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Pullback in Galwan as NSA Doval held talks with China's FM

Source: PTI   -  Edited By: Roshneesh Kmaneck
Last updated on: July 06, 2020 19:43 IST
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A day before Chinese military began pulling back from Galwan Valley in eastern Ladakh, National Security Advisor Ajit Doval and Chinese Foreign Minister Wang Yi agreed on an expeditious withdrawal of troops, holding that a complete disengagement at the "earliest" was necessary for full restoration of peace in border areas and both sides should not allow differences to become disputes.


Doval and Wang, who are special representatives for boundary talks between the two countries, held a telephonic conversation on Sunday during which they had a "frank and in-depth exchange" of views on the recent developments in the western sector, the ministry of external affairs said on Monday.

Significantly, Chinese troops began removing tents early on Monday and started to withdraw from Galwan Valley, the site of a violent hand-to-hand clash between the two militaries on June 15 that left 20 Indian soldiers dead, government sources said.

Rearward movement of vehicles and troops was seen in Gogra Hot Springs as well but there was no confirmation of similar disengagement in Pangong Tso area, said the sources.

They said Chinese troops moved back around one kilometre from patrolling point 14, 15 and 17 in Galwan Valley.

In the talks, Doval and Wang re-affirmed that both sides should "strictly respect" and observe the Line of Actual Control and should not take any unilateral action to alter the status quo, the MEA said.

The two special representatives agreed to continue their conversations to ensure "full and enduring restoration" of peace and tranquillity in the India-China border areas.

It was the first time that Doval and Wang held talks during the ongoing stand-off.

Government sources said India is strictly monitoring whether China was withdrawing its troops from friction points, adding global support to New Delhi and Prime Minister Narendra Modi's strong message during his visit to Ladakh last week may have had some impact on Beijing agreeing to move back its army.

The MEA said it was agreed to "take guidance from the consensus of leaders" that maintenance of peace and tranquillity in border areas was essential for the further development of bilateral ties and that two sides should not allow differences to become disputes.

"Therefore, they agreed that it was necessary to ensure at the earliest complete disengagement of the troops along the LAC and de-escalation from India-China border areas for full restoration of peace and tranquillity," it said.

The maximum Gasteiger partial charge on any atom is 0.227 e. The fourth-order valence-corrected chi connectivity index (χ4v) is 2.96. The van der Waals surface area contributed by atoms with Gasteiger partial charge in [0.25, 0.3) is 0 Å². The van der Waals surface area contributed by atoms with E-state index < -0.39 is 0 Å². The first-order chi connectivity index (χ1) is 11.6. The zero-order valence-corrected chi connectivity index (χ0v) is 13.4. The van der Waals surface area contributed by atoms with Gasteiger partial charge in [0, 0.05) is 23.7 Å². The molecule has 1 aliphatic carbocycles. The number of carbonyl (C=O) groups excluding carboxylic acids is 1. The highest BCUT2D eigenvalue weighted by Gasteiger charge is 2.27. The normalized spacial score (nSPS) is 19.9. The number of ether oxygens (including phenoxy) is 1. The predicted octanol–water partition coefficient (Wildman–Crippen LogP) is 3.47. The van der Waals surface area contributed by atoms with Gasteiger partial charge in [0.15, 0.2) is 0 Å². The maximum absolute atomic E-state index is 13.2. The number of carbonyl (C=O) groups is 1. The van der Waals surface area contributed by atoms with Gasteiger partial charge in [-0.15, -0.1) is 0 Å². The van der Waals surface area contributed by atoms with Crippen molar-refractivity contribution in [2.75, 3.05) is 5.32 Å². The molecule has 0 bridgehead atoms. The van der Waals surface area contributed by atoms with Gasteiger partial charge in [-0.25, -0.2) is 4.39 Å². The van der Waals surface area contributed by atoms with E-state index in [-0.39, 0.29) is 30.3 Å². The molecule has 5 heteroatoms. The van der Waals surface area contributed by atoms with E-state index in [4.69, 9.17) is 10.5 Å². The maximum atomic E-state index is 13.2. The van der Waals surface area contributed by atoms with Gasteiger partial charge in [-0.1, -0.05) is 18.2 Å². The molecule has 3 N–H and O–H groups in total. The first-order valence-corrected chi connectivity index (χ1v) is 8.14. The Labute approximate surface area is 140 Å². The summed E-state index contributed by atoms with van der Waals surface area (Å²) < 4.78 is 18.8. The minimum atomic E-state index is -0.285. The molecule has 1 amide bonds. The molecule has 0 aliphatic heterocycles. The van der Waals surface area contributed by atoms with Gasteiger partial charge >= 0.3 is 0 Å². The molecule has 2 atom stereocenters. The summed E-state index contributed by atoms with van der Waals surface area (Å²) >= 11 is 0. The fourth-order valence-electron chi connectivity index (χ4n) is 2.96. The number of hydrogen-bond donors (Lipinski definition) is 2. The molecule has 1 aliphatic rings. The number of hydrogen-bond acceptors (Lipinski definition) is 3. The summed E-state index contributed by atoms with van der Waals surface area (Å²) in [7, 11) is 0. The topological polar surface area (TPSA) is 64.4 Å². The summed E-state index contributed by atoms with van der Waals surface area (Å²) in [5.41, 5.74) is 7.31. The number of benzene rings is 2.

"In this regard they further agreed that both sides should complete the ongoing disengagement process along the LAC expeditiously. The two sides should also ensure a phased and stepwise de-escalation in the India-China border areas," the MEA added.

It was re-affirmed that both sides should "strictly respect and observe" the LAC and should not take any unilateral action to alter the status quo, besides working together to avoid any incident in the future that could disturb peace and tranquillity in border areas.

The MEA said the two special representatives agreed that the diplomatic and military officials should continue their discussions, including under the framework of the Working Mechanism for Consultation and Coordination on India-China border affairs, and implement the understandings reached in a timely manner.

"It was also agreed that the two special representatives will continue their conversations to ensure full and enduring restoration of peace and tranquillity in the India-China border areas in accordance with the bilateral agreements and protocols," the MEA said.

The Indian and Chinese armies are locked in a bitter standoff in multiple locations in eastern Ladakh for the last eight weeks. The tension escalated manifold after killing of 20 Indian soldiers in Galwan Valley. The Chinese side also suffered casualties but it is yet to give out the details.

Both sides have held several rounds of diplomatic and military talks in the last few weeks to ease tension in the region. However, there was no visible sign of any end to the standoff.

On June 30, the Indian and Chinese armies held the third round of Lt General-level talks during which both sides agreed on an "expeditious, phased and step wise" de-escalation as a "priority" to end the standoff.

The first round of the Lt General talks were held on June 6 during which both sides finalised an agreement to disengage gradually from all the standoff points beginning with Galwan Valley.

However, the situation deteriorated following the Galwan Valley clashes as the two sides significantly bolstered their deployments in most areas along the LAC.

On Friday, Modi made a surprise visit to Ladakh during which he said the era of expansionism is over and that the history is proof that "expansionists" have either lost or perished, in comments which were seen as a clear message to China that India is not going to backoff and would deal with the situation with a firm hand.

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Source: PTI  -  Edited By: Roshneesh Kmaneck© Copyright 2021 PTI. All rights reserved. Republication or redistribution of PTI content, including by framing or similar means, is expressly prohibited without the prior written consent.
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